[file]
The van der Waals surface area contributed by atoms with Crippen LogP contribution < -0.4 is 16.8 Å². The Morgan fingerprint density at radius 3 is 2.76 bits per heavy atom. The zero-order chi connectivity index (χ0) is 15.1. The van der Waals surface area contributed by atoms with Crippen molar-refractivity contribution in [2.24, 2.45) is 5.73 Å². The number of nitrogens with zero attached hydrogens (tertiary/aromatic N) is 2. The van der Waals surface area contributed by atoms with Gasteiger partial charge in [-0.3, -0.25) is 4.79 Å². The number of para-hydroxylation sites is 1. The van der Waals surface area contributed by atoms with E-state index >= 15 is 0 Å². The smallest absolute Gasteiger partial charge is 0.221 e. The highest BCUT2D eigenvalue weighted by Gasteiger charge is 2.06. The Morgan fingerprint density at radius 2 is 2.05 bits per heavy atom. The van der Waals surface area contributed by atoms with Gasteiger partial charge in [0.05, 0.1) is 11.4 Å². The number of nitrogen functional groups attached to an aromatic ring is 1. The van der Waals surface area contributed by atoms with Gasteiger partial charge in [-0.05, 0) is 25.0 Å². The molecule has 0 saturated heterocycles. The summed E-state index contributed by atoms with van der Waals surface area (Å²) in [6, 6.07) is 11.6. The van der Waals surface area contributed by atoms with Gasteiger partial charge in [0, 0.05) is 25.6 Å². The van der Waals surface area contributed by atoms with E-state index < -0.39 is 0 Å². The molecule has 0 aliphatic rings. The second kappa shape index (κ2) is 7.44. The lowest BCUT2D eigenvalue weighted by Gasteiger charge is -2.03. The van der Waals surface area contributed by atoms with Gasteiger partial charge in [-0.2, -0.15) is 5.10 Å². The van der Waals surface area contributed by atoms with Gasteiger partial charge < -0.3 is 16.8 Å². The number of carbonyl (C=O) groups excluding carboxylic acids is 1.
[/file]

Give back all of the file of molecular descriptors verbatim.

The van der Waals surface area contributed by atoms with Crippen LogP contribution < -0.4 is 16.8 Å². The Morgan fingerprint density at radius 3 is 2.76 bits per heavy atom. The zero-order chi connectivity index (χ0) is 15.1. The van der Waals surface area contributed by atoms with Crippen molar-refractivity contribution in [2.24, 2.45) is 5.73 Å². The number of nitrogens with zero attached hydrogens (tertiary/aromatic N) is 2. The van der Waals surface area contributed by atoms with Gasteiger partial charge in [-0.3, -0.25) is 4.79 Å². The number of para-hydroxylation sites is 1. The van der Waals surface area contributed by atoms with E-state index >= 15 is 0 Å². The smallest absolute Gasteiger partial charge is 0.221 e. The highest BCUT2D eigenvalue weighted by Gasteiger charge is 2.06. The Morgan fingerprint density at radius 2 is 2.05 bits per heavy atom. The van der Waals surface area contributed by atoms with Gasteiger partial charge in [0.05, 0.1) is 11.4 Å². The number of nitrogen functional groups attached to an aromatic ring is 1. The van der Waals surface area contributed by atoms with Gasteiger partial charge in [-0.05, 0) is 25.0 Å². The molecule has 0 saturated heterocycles. The summed E-state index contributed by atoms with van der Waals surface area (Å²) in [6, 6.07) is 11.6. The van der Waals surface area contributed by atoms with Gasteiger partial charge in [0, 0.05) is 25.6 Å². The van der Waals surface area contributed by atoms with E-state index < -0.39 is 0 Å². The molecule has 0 aliphatic rings. The second kappa shape index (κ2) is 7.44. The lowest BCUT2D eigenvalue weighted by Gasteiger charge is -2.03. The van der Waals surface area contributed by atoms with Gasteiger partial charge in [-0.2, -0.15) is 5.10 Å². The van der Waals surface area contributed by atoms with Gasteiger partial charge < -0.3 is 16.8 Å². The number of carbonyl (C=O) groups excluding carboxylic acids is 1.